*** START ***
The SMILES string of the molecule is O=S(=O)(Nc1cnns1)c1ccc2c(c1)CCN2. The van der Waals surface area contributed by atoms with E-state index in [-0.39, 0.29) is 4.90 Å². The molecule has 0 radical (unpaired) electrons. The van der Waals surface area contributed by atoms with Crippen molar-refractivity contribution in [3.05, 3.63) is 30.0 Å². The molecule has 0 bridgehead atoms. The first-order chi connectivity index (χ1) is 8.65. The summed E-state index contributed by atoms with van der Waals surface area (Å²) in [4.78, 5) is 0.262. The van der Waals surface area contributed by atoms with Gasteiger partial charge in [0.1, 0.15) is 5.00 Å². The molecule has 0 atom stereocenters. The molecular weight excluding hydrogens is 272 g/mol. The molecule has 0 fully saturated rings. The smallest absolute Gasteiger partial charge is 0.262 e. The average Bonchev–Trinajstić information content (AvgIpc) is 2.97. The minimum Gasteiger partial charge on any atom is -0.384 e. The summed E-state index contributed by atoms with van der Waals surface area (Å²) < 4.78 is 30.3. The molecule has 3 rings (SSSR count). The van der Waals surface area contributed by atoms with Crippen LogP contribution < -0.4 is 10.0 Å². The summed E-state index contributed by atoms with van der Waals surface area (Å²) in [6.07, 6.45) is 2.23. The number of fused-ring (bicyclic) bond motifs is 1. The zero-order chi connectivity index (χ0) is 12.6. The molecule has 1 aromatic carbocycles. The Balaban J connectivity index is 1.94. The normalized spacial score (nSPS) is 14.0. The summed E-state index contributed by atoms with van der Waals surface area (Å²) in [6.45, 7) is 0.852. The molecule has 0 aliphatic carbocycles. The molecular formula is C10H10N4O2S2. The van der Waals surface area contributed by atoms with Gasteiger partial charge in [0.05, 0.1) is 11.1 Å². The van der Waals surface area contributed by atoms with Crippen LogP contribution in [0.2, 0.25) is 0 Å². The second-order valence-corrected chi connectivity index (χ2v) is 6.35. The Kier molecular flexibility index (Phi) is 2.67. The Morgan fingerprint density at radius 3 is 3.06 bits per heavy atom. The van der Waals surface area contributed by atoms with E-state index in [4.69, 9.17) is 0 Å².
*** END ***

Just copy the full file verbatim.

The SMILES string of the molecule is O=S(=O)(Nc1cnns1)c1ccc2c(c1)CCN2. The van der Waals surface area contributed by atoms with E-state index in [-0.39, 0.29) is 4.90 Å². The molecule has 0 radical (unpaired) electrons. The van der Waals surface area contributed by atoms with Crippen molar-refractivity contribution in [3.05, 3.63) is 30.0 Å². The molecule has 0 bridgehead atoms. The first-order chi connectivity index (χ1) is 8.65. The summed E-state index contributed by atoms with van der Waals surface area (Å²) in [4.78, 5) is 0.262. The van der Waals surface area contributed by atoms with Gasteiger partial charge in [0.1, 0.15) is 5.00 Å². The molecule has 0 atom stereocenters. The molecular weight excluding hydrogens is 272 g/mol. The molecule has 0 fully saturated rings. The smallest absolute Gasteiger partial charge is 0.262 e. The average Bonchev–Trinajstić information content (AvgIpc) is 2.97. The minimum Gasteiger partial charge on any atom is -0.384 e. The summed E-state index contributed by atoms with van der Waals surface area (Å²) < 4.78 is 30.3. The molecule has 3 rings (SSSR count). The van der Waals surface area contributed by atoms with Crippen LogP contribution < -0.4 is 10.0 Å². The summed E-state index contributed by atoms with van der Waals surface area (Å²) in [6.07, 6.45) is 2.23. The number of fused-ring (bicyclic) bond motifs is 1. The zero-order chi connectivity index (χ0) is 12.6. The molecule has 1 aromatic carbocycles. The Balaban J connectivity index is 1.94. The normalized spacial score (nSPS) is 14.0. The summed E-state index contributed by atoms with van der Waals surface area (Å²) in [6.45, 7) is 0.852. The molecule has 0 aliphatic carbocycles. The molecular formula is C10H10N4O2S2. The van der Waals surface area contributed by atoms with Gasteiger partial charge in [0.05, 0.1) is 11.1 Å². The van der Waals surface area contributed by atoms with Crippen LogP contribution in [0.2, 0.25) is 0 Å². The second-order valence-corrected chi connectivity index (χ2v) is 6.35. The Kier molecular flexibility index (Phi) is 2.67. The Morgan fingerprint density at radius 3 is 3.06 bits per heavy atom. The van der Waals surface area contributed by atoms with E-state index in [4.69, 9.17) is 0 Å².